Live Nation Entertainment Inc. is being targeted by more than a dozen lawsuits over the deadly crush of concertgoers at the promoter’s Astroworld Festival in Houston last week, but at least one expert says it may be too early to know who’s at fault.
Stan Kephart, a former police officer whose consulting company has worked on crowd-management probes for more than three decades, said in situations like Astroworld the greatest legal risk lies with performers and the cities that approve the events. U.S. rapper Travis Scott was performing at the concert Nov. 5 when eight people died.
Crucial evidence will likely involve comparing the number of people in the crowd with how many tickets were authorized to be sold under the contract, said Kephart, who’s based in Phoenix. If the numbers match, Live Nation may be less liable because private security and police are supposed to keep out people who don’t have tickets, he said.
“We don’t know the cause or relationship between what happened and specifically where the fault lies,” Kephart said. “In this instance we don’t know factually a number of things about this particular venue in Houston that need to be figured out before we can say what liability lies where.”
Details of Scott’s behavior on stage will also be scrutinized, Kephart said.
Scott and Live Nation, the world’s largest concert promoter, were sued Saturday by a man who says he was seriously injured after being knocked down and trampled. The suit, filed in state court in Houston, also named concert promoter Scoremore LLC and several individuals tied to the event at NRG Park.
“Tragically, due to Defendants’ motivation for profit at the expense of concertgoers’ health and safety, and due to their encouragement of violence, at least 8 people lost their lives and scores of others were injured at what was supposed to be a night of fun,” the complaint says.
Civil rights attorney Ben Crump on Sunday said he filed suits on behalf of multiple victims, including 21-year-old Noah Gutierrez. Crump, known for representing the family of 17-year-old Trayvon Martin after his racially charged death in 2012, asked concertgoers to reach out and tell their stories.
“We are hearing horrific accounts of the terror and helplessness people experienced,” Crump said in a statement posted on Twitter.
More civil lawsuits against Scott and Los Angeles-based Live Nation are expected. Houston police are also conducting an extensive investigation.
Live Nation returned to profit last quarter after about two years of losses during Covid-19 lockdowns.
In a Nov. 6 tweet, Live Nation said it was “heartbroken for those lost and impacted.” Two days later, the company said in a statement that it is continuing to “support and assist local authorities in their ongoing investigation so that both the fans who attended and their families can get the answers they want and deserve, and we will address all legal matters at the appropriate time.”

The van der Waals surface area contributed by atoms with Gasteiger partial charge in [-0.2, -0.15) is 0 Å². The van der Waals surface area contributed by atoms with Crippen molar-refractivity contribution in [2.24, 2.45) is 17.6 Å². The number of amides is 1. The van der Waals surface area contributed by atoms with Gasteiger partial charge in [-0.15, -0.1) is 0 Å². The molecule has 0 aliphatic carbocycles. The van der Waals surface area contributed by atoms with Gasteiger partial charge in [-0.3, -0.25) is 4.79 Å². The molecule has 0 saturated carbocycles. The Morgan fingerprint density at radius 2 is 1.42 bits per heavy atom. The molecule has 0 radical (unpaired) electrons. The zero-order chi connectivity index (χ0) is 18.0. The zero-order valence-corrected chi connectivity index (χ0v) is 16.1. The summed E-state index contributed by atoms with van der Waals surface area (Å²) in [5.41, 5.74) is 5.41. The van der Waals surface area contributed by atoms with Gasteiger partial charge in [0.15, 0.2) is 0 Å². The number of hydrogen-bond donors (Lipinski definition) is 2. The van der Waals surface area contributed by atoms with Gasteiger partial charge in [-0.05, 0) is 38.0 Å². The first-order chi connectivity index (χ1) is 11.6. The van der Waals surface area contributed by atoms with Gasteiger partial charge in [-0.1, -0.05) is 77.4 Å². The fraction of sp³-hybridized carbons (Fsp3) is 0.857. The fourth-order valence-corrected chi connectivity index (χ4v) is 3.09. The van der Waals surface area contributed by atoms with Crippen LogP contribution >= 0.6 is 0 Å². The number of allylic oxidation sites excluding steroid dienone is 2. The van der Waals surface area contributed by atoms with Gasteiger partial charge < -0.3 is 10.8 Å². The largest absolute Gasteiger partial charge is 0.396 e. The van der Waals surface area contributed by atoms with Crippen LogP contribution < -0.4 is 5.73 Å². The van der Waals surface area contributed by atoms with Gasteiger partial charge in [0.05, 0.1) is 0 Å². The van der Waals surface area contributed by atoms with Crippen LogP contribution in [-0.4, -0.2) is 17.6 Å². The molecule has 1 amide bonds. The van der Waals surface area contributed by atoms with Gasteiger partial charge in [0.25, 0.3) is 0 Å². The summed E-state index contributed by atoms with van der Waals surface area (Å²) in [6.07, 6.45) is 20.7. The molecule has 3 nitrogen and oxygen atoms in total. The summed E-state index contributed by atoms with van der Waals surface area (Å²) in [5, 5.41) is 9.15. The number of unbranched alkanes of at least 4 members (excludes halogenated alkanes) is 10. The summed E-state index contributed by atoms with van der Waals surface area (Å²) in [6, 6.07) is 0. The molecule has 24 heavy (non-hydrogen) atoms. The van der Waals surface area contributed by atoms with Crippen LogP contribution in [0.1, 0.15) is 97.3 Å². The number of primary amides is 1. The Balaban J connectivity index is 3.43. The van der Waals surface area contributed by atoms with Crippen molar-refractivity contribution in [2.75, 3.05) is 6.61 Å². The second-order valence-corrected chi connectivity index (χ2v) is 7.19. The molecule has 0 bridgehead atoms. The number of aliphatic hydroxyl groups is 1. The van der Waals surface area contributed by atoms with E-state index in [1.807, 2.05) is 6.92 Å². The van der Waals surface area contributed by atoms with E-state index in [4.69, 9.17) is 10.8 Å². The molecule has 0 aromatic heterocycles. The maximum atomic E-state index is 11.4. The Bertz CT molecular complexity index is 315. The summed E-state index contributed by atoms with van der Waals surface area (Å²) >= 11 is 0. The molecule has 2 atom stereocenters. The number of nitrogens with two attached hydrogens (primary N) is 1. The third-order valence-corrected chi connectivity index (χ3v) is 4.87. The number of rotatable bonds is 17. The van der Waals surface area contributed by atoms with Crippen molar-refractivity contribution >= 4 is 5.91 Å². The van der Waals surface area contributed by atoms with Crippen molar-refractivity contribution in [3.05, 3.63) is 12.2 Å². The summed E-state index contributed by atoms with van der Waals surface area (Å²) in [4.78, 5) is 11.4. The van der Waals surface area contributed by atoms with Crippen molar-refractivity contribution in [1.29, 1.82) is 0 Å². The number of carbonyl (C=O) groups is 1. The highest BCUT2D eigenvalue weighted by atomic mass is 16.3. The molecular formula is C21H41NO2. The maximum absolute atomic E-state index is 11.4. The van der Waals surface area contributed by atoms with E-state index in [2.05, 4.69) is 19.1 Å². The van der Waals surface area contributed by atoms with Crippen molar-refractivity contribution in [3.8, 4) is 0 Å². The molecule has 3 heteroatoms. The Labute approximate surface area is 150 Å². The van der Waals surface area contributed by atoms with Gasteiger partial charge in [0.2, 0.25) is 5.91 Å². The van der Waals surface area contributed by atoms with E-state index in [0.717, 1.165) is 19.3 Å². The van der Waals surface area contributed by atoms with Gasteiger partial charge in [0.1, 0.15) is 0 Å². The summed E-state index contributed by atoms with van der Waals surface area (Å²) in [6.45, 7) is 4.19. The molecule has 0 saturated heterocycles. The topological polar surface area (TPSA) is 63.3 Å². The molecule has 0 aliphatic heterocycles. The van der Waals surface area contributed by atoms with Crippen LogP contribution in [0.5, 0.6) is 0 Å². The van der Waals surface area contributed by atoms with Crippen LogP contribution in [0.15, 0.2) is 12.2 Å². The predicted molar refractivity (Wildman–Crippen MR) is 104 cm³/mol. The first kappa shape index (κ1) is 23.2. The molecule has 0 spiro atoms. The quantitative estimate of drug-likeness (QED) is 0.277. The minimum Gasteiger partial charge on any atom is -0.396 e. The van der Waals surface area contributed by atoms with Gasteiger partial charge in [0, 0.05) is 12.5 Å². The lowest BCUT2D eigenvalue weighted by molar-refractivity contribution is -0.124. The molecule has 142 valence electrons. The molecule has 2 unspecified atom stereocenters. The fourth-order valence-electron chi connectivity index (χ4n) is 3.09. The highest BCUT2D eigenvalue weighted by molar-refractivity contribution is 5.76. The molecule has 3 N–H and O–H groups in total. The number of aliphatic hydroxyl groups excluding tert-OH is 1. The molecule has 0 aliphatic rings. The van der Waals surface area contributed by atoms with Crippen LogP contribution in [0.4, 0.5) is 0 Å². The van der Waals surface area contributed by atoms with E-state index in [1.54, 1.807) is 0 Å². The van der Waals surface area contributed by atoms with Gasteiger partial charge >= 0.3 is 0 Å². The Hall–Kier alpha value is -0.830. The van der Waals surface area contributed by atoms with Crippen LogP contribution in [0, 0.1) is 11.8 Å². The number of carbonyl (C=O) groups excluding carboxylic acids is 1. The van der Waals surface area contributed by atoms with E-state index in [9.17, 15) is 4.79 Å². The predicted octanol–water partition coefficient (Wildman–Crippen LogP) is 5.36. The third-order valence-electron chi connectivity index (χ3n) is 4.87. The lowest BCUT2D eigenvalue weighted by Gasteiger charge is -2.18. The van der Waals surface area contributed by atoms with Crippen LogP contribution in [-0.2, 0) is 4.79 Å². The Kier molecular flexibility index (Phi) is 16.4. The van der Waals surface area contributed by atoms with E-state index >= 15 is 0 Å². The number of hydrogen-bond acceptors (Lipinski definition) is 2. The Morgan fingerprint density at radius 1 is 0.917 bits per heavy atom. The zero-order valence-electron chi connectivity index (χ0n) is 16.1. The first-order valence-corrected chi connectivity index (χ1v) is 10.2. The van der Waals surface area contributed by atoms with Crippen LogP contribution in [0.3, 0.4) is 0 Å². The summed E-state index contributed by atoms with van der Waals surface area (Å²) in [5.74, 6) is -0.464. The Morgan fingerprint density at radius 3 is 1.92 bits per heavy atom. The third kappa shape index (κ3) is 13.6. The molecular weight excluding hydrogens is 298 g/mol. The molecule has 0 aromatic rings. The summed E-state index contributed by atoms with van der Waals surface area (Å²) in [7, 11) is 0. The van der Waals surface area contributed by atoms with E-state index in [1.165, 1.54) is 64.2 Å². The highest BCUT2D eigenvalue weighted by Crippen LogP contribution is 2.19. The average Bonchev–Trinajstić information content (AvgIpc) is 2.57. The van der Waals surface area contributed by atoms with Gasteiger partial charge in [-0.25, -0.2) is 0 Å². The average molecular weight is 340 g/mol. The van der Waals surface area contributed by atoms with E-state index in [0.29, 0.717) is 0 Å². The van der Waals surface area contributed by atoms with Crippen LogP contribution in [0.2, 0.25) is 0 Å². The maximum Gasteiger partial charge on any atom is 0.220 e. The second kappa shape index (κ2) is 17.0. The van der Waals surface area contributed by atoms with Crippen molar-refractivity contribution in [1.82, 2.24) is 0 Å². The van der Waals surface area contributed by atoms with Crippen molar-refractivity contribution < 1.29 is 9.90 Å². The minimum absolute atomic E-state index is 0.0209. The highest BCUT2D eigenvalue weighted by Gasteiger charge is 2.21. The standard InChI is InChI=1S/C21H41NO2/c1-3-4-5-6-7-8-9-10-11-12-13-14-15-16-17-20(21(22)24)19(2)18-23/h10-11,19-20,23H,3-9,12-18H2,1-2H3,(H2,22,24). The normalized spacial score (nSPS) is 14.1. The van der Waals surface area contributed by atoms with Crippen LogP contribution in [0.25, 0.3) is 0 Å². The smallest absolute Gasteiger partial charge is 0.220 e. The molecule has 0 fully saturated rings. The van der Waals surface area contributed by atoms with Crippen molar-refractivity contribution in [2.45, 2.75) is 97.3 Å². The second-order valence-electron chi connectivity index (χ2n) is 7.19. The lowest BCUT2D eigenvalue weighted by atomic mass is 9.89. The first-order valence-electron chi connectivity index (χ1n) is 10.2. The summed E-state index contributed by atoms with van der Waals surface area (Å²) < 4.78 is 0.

Scoremore said in a statement on Twitter that it is also cooperating with authorities. Neither company immediately responded to messages seeking comment.
The press office for the city of Houston didn’t immediately respond to a message seeking comment.
Scott’s history of encouraging fans to misbehave is once again in the spotlight. The Houston native was arrested twice on public disorder charges tied to concerts in 2015 and 2017, when he encouraged fans to ignore security measures and rush the stage at events in Chicago and rural Arkansas, respectively. He pleaded guilty both times.
Scott also was sued over another 2017 incident at a concert in New York city in which a fan was paralyzed after a crowd, allegedly incited by the performer, pushed the fan off a balcony.
People at his concerts have been known to “jump up on the stage, mosh-pitting, all these things,” Kephart said. “Knowing all that, the city of Houston should have been preparing to deal with these things. That’s not the promoter’s job.”
Scott’s attorneys David Byrnes and David Lande of Ziffren Brittenham LLP in Los Angeles, didn’t immediately respond to messages seeking comment.
Lawyers for concert attendee Manuel Souza, who filed the first lawsuit, say the events were predictable. The complaint slams Scott and Live Nation for allowing the performance to continue even after widespread reports of trampling and people losing consciousness, and ambulances driving through the thick crowd to provide aid.
Patrons were “unable to breathe due to profound lack of crowd control, inadequate water, inadequate security, and a lack of exit routes,” the complaint said. “So many people were hurt, and so few emergency personnel were provided by defendants, that patrons themselves had to conduct CPR on their fellow concertgoers.”
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